The private narrative is that, well, politicians are still politicians—and this is midterm-election season, so for god's sake, stay focused on what really matters: getting elected or reelected.
On Thursday, just a day after Hurricane Michael made landfall, Florida's gubernatorial candidates and their parties added a collective 20 percent—nearly $27 million—in TV ad buys to their campaign-ad schedules, according to Ad Age Datacenter, which parsed raw data from Kantar Media's CMAG (Campaign Media Analysis Group).
Yes, at the moment countless Floridians are still without power and some don't even have homes anymore in which to watch campaign ads. But with Election Day rapidly approach, if you've got money to spend—and Florida politicians seems to be awash in cash at the moment—you better spend it now while there's still TV ad inventory left to buy.
The $27 million spend figure covers advance bookings of broadcast TV, local/regional cable and satellite TV as well as Spanish-language local TV through Election Day. In recent weeks, Ad Age Datacenter has been tracking combined totals for TV and radio buys, but the latest surge in spending went overwhelming to TV advertising.
To date, past spending and advance TV and radio spending for both major parties in the Florida governor's race has hit $159 million. That figure includes spending by the campaigns of Republican gubernatorial nominee Rick DeSantis and Democratic gubernatorial candidate Andrew Gillum as well as groups (e.g., PACs) supporting them—and to a lesser extent spending by and for candidates from both parties that ultimately dropped out when DeSantis and Gillum won their respective primaries. Meanwhile, cumulative and advance TV-radio spending for the U.S. Senate seat in Florida that's up for grabs has hit $140.5 million.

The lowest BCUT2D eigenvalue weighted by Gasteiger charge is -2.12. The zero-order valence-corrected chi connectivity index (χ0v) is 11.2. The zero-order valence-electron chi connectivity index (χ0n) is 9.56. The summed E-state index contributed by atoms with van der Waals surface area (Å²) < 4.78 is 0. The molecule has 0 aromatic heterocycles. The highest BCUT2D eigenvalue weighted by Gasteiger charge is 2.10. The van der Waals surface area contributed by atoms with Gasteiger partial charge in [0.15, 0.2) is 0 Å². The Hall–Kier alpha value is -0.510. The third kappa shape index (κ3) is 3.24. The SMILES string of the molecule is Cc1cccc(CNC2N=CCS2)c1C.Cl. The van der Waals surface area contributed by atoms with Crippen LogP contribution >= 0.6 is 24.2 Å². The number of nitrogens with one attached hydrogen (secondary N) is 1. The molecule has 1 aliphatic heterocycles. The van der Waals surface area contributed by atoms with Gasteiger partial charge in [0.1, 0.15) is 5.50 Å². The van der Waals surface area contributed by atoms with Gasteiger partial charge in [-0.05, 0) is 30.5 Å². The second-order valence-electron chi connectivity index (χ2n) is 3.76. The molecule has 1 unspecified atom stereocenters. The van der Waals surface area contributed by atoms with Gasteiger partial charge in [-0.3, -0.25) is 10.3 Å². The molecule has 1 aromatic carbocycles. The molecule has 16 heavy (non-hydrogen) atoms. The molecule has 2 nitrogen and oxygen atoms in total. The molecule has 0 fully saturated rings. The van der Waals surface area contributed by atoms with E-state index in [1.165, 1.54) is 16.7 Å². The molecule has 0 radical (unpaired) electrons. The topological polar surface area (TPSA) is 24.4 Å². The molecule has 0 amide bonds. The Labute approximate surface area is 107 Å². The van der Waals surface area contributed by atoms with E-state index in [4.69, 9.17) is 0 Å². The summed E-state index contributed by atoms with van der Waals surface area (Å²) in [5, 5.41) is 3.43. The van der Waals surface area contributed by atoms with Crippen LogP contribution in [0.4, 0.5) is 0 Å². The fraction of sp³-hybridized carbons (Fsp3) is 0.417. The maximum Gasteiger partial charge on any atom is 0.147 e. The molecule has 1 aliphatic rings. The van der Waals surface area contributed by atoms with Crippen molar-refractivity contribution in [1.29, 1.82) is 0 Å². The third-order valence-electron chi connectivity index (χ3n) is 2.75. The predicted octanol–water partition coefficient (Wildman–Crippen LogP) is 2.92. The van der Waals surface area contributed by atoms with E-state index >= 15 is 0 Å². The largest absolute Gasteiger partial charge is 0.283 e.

Now, take a big breath and try to remain calm, because the math gets even more unsettling: The combined TV-radio ad spending for both offices is, as of this writing, just a hair under $300 million—again, per Ad Age Datacenter's tally as of Friday morning.
Can you imagine if that kind of money could be spent rebuilding Florida instead of on ads for politicians mostly devoted to tearing each other apart?
Stay tuned to AdAge.com for more deep dives into the spending behind other key midterm races. Ad Age Datacenter (specifically Kevin Brown, Bradley Johnson and Catherine Wolf) partnered with Kantar Media's CMAG (Campaign Media Analysis Group) for this report.